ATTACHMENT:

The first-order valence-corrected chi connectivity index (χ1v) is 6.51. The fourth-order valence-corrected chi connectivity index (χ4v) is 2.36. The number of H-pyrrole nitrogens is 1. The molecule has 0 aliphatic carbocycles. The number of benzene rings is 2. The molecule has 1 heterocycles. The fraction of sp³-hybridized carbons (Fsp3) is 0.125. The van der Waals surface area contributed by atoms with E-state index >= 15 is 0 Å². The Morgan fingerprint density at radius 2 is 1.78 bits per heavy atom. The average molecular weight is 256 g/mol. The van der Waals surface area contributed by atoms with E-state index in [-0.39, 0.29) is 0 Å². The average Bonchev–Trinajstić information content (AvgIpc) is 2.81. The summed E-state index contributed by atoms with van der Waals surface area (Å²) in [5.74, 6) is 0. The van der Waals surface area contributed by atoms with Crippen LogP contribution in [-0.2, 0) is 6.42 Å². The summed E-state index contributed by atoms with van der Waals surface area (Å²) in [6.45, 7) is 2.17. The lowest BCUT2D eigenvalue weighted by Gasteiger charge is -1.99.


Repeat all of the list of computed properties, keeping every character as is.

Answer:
The first-order valence-corrected chi connectivity index (χ1v) is 6.51. The fourth-order valence-corrected chi connectivity index (χ4v) is 2.36. The number of H-pyrrole nitrogens is 1. The molecule has 0 aliphatic carbocycles. The number of benzene rings is 2. The molecule has 1 heterocycles. The fraction of sp³-hybridized carbons (Fsp3) is 0.125. The van der Waals surface area contributed by atoms with E-state index >= 15 is 0 Å². The Morgan fingerprint density at radius 2 is 1.78 bits per heavy atom. The average molecular weight is 256 g/mol. The van der Waals surface area contributed by atoms with E-state index in [-0.39, 0.29) is 0 Å². The average Bonchev–Trinajstić information content (AvgIpc) is 2.81. The summed E-state index contributed by atoms with van der Waals surface area (Å²) in [5.74, 6) is 0. The van der Waals surface area contributed by atoms with Crippen LogP contribution in [-0.2, 0) is 6.42 Å². The summed E-state index contributed by atoms with van der Waals surface area (Å²) in [6.45, 7) is 2.17. The lowest BCUT2D eigenvalue weighted by Gasteiger charge is -1.99.